David Smurthwaite of the National Army Museum and a panel of experts chaired by General Sir Martin Farndale, have now compiled a proposed register of English battlefields after making detailed examinations of the supposed sites and of historical records.
The panel has ended up with a register of 41 battlefields, which are reasonably well defined, and an appendix listing 15 battle sites where the general location of the battle is known but there is insufficient information to draw the boundaries. For example, the battle of Shrewsbury in 1403 - when Hotspur's army was defeated by the forces of Henry IV - is well known through Shakespeare's plays, but the panel found that its site is not well enough defined geographically for it to be included in the register as a battlefield.
The exact location of some battles could not be found and these have been excluded from the register. The panel also found that some battles were less significant than was previously thought and have reclassified these as skirmishes, which do not qualify for inclusion in the register. For example, the last 'battle' to take place on English soil, when Bonnie Prince Charlie's rearguard fought off government forces at Clifton Moor, Westmorland, has been demoted to a skirmish.
The register begins with the battle of Maldon, which took place in Essex in 991AD when Vikings defeated the Saxons, and ends with the battle of Sedgemoor in 1685, when the Duke of Monmouth was defeated by his uncle, James II. The panel investigated 68 candidates for inclusion in the register and approved 56.
Mr Smurthwaite said: 'We could come up with no simple definition of a battle. We considered that a battle must involve at least 1,000 men on each side, that it should last at least an hour and that there should be at least 100 casualties. However, a battle might involve 40,000 men and only last 15 minutes because the other side ran away and thousands were slaughtered in the pursuit.'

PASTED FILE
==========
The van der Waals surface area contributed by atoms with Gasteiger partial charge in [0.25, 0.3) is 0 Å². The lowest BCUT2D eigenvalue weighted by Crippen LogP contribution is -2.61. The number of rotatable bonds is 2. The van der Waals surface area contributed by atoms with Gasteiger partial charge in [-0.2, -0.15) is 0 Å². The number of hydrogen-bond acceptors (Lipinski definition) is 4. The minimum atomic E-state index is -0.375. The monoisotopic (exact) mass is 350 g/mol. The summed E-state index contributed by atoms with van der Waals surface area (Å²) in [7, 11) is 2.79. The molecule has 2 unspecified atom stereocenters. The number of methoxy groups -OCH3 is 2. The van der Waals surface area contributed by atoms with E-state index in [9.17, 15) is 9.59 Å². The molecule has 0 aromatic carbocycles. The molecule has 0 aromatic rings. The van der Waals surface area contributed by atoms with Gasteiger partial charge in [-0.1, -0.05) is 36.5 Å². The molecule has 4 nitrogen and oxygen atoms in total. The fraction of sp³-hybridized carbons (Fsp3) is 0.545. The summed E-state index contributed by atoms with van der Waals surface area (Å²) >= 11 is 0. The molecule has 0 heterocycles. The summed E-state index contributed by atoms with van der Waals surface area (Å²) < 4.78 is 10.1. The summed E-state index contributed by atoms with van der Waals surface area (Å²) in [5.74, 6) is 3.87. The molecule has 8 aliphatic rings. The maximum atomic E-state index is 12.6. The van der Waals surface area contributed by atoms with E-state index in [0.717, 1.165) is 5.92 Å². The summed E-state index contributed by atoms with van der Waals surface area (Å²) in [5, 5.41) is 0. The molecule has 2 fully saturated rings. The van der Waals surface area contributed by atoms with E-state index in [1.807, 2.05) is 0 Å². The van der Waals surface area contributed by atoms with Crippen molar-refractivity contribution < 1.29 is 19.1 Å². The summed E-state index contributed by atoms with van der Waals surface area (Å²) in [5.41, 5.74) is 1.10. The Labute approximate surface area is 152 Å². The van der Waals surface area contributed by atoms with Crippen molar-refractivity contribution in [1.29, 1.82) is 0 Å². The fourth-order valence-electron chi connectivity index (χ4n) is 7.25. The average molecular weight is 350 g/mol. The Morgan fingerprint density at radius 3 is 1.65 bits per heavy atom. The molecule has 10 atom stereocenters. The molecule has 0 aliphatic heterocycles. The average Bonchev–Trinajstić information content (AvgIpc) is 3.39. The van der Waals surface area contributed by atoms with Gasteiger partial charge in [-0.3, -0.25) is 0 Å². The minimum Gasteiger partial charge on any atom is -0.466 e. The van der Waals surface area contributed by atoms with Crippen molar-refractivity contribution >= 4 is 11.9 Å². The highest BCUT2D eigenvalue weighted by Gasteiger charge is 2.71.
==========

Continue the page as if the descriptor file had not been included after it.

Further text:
The panel finally adopted mixed criteria, which included the political and military significance of the engagement. They also accepted a biographical criterion: if a famous leader was killed or captured in an engagement or it was the crowning glory of a military career, then it might be accepted as a battle even if other considerations were weak. Civil actions such as the 'battle of North Walsham' in 1381, when a peasant revolt was put down by the forces of Richard II, have not been accepted by the panel as battles because civil unrest does not have neat boundaries.
The existence of the proposed register has already influenced a planning decision, although it has no legal force. An application to quarry for gravel near the battlefield of Blore Heath, Market Drayton, Staffordshire, was turned down by a Department of Environment planning inspector because the interpretation and quiet enjoyment of the battlefield would be seriously affected by the close presence of an active mineral site. The northern edge of the proposed mineral extraction site was occupied by Lancastrian forces in 1459 immediately prior to the battle in which they were routed by a smaller Yorkist force.
Two other battlefields, Neville's Cross, in 1346, when David II of Scotland was captured by the English in Co Durham, and Nantwich (Civil War, 1644) in Cheshire, have been reprieved by the recent government review of roads policy. But the two battlefields at Newbury (Civil War, 1643 and 1644) are still threatened by a bypass.
English Heritage will launch the register in September and it will then be up to government and local authorities to decide if building development should be banned on battlefields.
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